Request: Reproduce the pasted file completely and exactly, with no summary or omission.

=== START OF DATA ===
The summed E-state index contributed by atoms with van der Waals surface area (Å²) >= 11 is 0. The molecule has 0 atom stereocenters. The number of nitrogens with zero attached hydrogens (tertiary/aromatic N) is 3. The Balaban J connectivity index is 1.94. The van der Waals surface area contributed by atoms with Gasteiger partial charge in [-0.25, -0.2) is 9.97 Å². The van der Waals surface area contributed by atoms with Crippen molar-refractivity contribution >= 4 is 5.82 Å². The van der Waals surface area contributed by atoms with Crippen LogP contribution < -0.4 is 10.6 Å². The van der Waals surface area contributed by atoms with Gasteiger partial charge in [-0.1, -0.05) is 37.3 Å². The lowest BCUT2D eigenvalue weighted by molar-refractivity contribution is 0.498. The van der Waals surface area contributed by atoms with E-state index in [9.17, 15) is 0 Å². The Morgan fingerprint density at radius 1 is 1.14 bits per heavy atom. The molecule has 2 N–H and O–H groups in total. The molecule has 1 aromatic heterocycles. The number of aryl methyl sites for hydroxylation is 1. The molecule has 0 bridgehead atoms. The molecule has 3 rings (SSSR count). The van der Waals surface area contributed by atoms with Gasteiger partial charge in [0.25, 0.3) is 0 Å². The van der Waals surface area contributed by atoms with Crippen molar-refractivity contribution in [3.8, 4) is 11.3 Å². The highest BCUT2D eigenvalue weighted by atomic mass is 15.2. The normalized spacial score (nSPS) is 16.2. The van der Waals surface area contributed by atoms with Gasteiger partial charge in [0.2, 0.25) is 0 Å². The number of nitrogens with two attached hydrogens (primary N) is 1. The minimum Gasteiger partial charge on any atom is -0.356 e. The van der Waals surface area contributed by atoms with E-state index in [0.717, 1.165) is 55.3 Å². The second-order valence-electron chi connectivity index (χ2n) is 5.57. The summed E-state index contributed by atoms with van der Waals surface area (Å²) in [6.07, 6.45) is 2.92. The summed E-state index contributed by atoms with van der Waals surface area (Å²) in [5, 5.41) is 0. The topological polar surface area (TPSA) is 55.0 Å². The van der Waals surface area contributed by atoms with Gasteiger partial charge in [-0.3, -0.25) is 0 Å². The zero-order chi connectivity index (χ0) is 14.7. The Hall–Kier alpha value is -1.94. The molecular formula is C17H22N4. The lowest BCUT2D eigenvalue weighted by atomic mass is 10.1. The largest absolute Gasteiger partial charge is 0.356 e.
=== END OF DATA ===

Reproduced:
The summed E-state index contributed by atoms with van der Waals surface area (Å²) >= 11 is 0. The molecule has 0 atom stereocenters. The number of nitrogens with zero attached hydrogens (tertiary/aromatic N) is 3. The Balaban J connectivity index is 1.94. The van der Waals surface area contributed by atoms with Gasteiger partial charge in [-0.25, -0.2) is 9.97 Å². The van der Waals surface area contributed by atoms with Crippen molar-refractivity contribution >= 4 is 5.82 Å². The van der Waals surface area contributed by atoms with Crippen LogP contribution < -0.4 is 10.6 Å². The van der Waals surface area contributed by atoms with Gasteiger partial charge in [-0.1, -0.05) is 37.3 Å². The lowest BCUT2D eigenvalue weighted by molar-refractivity contribution is 0.498. The van der Waals surface area contributed by atoms with E-state index in [9.17, 15) is 0 Å². The Morgan fingerprint density at radius 1 is 1.14 bits per heavy atom. The molecule has 2 N–H and O–H groups in total. The molecule has 1 aromatic heterocycles. The number of aryl methyl sites for hydroxylation is 1. The molecule has 0 bridgehead atoms. The molecule has 3 rings (SSSR count). The van der Waals surface area contributed by atoms with Gasteiger partial charge in [0.25, 0.3) is 0 Å². The van der Waals surface area contributed by atoms with Crippen molar-refractivity contribution in [3.8, 4) is 11.3 Å². The highest BCUT2D eigenvalue weighted by atomic mass is 15.2. The normalized spacial score (nSPS) is 16.2. The van der Waals surface area contributed by atoms with Gasteiger partial charge in [0.2, 0.25) is 0 Å². The number of nitrogens with two attached hydrogens (primary N) is 1. The minimum Gasteiger partial charge on any atom is -0.356 e. The van der Waals surface area contributed by atoms with E-state index in [0.717, 1.165) is 55.3 Å². The second-order valence-electron chi connectivity index (χ2n) is 5.57. The summed E-state index contributed by atoms with van der Waals surface area (Å²) in [6.07, 6.45) is 2.92. The summed E-state index contributed by atoms with van der Waals surface area (Å²) in [5, 5.41) is 0. The topological polar surface area (TPSA) is 55.0 Å². The van der Waals surface area contributed by atoms with Gasteiger partial charge in [-0.3, -0.25) is 0 Å². The zero-order chi connectivity index (χ0) is 14.7. The Hall–Kier alpha value is -1.94. The molecular formula is C17H22N4. The lowest BCUT2D eigenvalue weighted by atomic mass is 10.1. The largest absolute Gasteiger partial charge is 0.356 e.